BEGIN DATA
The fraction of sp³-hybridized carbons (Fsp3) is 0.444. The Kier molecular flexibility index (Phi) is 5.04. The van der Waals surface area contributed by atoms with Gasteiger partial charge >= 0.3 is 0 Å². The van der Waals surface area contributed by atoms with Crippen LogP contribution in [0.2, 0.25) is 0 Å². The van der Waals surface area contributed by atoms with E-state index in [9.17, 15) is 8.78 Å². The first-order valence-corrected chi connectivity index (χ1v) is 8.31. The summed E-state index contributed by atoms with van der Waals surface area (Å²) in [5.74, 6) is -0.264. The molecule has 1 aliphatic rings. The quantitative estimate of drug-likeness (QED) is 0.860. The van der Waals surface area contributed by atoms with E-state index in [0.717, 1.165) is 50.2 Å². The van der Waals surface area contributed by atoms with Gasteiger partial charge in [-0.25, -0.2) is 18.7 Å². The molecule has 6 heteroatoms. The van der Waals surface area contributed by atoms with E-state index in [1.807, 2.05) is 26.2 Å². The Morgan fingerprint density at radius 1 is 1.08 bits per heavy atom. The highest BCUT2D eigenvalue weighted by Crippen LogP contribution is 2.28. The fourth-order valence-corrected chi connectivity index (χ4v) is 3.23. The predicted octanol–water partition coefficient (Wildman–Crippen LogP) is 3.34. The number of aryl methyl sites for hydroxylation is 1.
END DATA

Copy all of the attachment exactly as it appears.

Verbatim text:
The fraction of sp³-hybridized carbons (Fsp3) is 0.444. The Kier molecular flexibility index (Phi) is 5.04. The van der Waals surface area contributed by atoms with Gasteiger partial charge >= 0.3 is 0 Å². The van der Waals surface area contributed by atoms with Crippen LogP contribution in [0.2, 0.25) is 0 Å². The van der Waals surface area contributed by atoms with E-state index in [9.17, 15) is 8.78 Å². The first-order valence-corrected chi connectivity index (χ1v) is 8.31. The summed E-state index contributed by atoms with van der Waals surface area (Å²) in [5.74, 6) is -0.264. The molecule has 1 aliphatic rings. The quantitative estimate of drug-likeness (QED) is 0.860. The van der Waals surface area contributed by atoms with E-state index in [0.717, 1.165) is 50.2 Å². The van der Waals surface area contributed by atoms with Gasteiger partial charge in [-0.25, -0.2) is 18.7 Å². The molecule has 6 heteroatoms. The van der Waals surface area contributed by atoms with E-state index in [1.807, 2.05) is 26.2 Å². The Morgan fingerprint density at radius 1 is 1.08 bits per heavy atom. The highest BCUT2D eigenvalue weighted by Crippen LogP contribution is 2.28. The fourth-order valence-corrected chi connectivity index (χ4v) is 3.23. The predicted octanol–water partition coefficient (Wildman–Crippen LogP) is 3.34. The number of aryl methyl sites for hydroxylation is 1.